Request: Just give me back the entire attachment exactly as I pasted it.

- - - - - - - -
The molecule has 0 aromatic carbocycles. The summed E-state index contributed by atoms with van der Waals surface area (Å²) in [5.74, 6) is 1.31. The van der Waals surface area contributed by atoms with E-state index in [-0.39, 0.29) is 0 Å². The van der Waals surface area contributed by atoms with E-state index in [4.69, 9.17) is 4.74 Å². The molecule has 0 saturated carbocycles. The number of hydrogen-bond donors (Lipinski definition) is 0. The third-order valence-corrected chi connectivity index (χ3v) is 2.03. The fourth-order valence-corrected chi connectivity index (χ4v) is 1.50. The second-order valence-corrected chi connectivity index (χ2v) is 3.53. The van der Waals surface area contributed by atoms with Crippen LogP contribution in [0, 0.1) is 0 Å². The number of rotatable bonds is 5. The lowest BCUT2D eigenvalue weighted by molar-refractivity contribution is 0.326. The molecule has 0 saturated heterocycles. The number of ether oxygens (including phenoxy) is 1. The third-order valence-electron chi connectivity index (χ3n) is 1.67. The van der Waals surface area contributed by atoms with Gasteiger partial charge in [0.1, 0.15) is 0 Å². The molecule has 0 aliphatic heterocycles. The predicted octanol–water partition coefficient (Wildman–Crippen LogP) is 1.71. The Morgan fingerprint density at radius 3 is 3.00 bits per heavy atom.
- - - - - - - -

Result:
The molecule has 0 aromatic carbocycles. The summed E-state index contributed by atoms with van der Waals surface area (Å²) in [5.74, 6) is 1.31. The van der Waals surface area contributed by atoms with E-state index in [-0.39, 0.29) is 0 Å². The van der Waals surface area contributed by atoms with E-state index in [4.69, 9.17) is 4.74 Å². The molecule has 0 saturated carbocycles. The number of hydrogen-bond donors (Lipinski definition) is 0. The third-order valence-corrected chi connectivity index (χ3v) is 2.03. The fourth-order valence-corrected chi connectivity index (χ4v) is 1.50. The second-order valence-corrected chi connectivity index (χ2v) is 3.53. The van der Waals surface area contributed by atoms with Crippen LogP contribution in [0, 0.1) is 0 Å². The number of rotatable bonds is 5. The lowest BCUT2D eigenvalue weighted by molar-refractivity contribution is 0.326. The molecule has 0 saturated heterocycles. The number of ether oxygens (including phenoxy) is 1. The third-order valence-electron chi connectivity index (χ3n) is 1.67. The van der Waals surface area contributed by atoms with Gasteiger partial charge in [0.1, 0.15) is 0 Å². The molecule has 0 aliphatic heterocycles. The predicted octanol–water partition coefficient (Wildman–Crippen LogP) is 1.71. The Morgan fingerprint density at radius 3 is 3.00 bits per heavy atom.